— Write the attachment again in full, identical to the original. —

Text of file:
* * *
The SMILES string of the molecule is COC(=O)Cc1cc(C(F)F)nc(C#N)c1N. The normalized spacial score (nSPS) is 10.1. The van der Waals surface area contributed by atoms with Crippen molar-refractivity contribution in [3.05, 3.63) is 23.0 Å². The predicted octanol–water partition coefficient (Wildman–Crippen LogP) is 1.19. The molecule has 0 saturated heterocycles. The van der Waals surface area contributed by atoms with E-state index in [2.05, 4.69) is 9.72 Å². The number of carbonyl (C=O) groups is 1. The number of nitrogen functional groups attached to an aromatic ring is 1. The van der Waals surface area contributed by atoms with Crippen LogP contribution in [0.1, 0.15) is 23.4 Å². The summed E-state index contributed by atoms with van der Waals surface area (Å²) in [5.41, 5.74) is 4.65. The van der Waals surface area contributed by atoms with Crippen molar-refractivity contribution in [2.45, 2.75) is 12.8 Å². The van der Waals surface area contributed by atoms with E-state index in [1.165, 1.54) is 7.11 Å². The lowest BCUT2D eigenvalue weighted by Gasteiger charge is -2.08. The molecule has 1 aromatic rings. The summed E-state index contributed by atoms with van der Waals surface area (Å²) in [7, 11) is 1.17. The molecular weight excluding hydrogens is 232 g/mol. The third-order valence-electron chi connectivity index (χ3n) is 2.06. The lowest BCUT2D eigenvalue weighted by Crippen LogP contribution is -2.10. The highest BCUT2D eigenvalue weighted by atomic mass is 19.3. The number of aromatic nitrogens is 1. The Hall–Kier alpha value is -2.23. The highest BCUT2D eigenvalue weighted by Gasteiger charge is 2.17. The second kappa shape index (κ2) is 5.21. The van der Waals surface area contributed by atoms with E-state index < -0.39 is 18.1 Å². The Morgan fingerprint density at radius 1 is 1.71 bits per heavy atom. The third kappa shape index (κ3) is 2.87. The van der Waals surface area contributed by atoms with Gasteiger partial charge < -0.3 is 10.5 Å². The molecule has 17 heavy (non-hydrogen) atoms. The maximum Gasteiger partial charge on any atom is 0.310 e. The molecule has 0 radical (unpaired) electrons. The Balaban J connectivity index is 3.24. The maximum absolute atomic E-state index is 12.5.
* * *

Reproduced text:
The SMILES string of the molecule is COC(=O)Cc1cc(C(F)F)nc(C#N)c1N. The normalized spacial score (nSPS) is 10.1. The van der Waals surface area contributed by atoms with Crippen molar-refractivity contribution in [3.05, 3.63) is 23.0 Å². The predicted octanol–water partition coefficient (Wildman–Crippen LogP) is 1.19. The molecule has 0 saturated heterocycles. The van der Waals surface area contributed by atoms with E-state index in [2.05, 4.69) is 9.72 Å². The number of carbonyl (C=O) groups is 1. The number of nitrogen functional groups attached to an aromatic ring is 1. The van der Waals surface area contributed by atoms with Crippen LogP contribution in [0.1, 0.15) is 23.4 Å². The summed E-state index contributed by atoms with van der Waals surface area (Å²) in [5.41, 5.74) is 4.65. The van der Waals surface area contributed by atoms with Crippen molar-refractivity contribution in [2.45, 2.75) is 12.8 Å². The van der Waals surface area contributed by atoms with E-state index in [1.165, 1.54) is 7.11 Å². The lowest BCUT2D eigenvalue weighted by Gasteiger charge is -2.08. The molecule has 1 aromatic rings. The summed E-state index contributed by atoms with van der Waals surface area (Å²) in [7, 11) is 1.17. The molecular weight excluding hydrogens is 232 g/mol. The third-order valence-electron chi connectivity index (χ3n) is 2.06. The lowest BCUT2D eigenvalue weighted by Crippen LogP contribution is -2.10. The highest BCUT2D eigenvalue weighted by atomic mass is 19.3. The number of aromatic nitrogens is 1. The Hall–Kier alpha value is -2.23. The highest BCUT2D eigenvalue weighted by Gasteiger charge is 2.17. The second kappa shape index (κ2) is 5.21. The van der Waals surface area contributed by atoms with E-state index < -0.39 is 18.1 Å². The Morgan fingerprint density at radius 1 is 1.71 bits per heavy atom. The third kappa shape index (κ3) is 2.87. The van der Waals surface area contributed by atoms with Gasteiger partial charge < -0.3 is 10.5 Å². The molecule has 17 heavy (non-hydrogen) atoms. The maximum Gasteiger partial charge on any atom is 0.310 e. The molecule has 0 radical (unpaired) electrons. The Balaban J connectivity index is 3.24. The maximum absolute atomic E-state index is 12.5.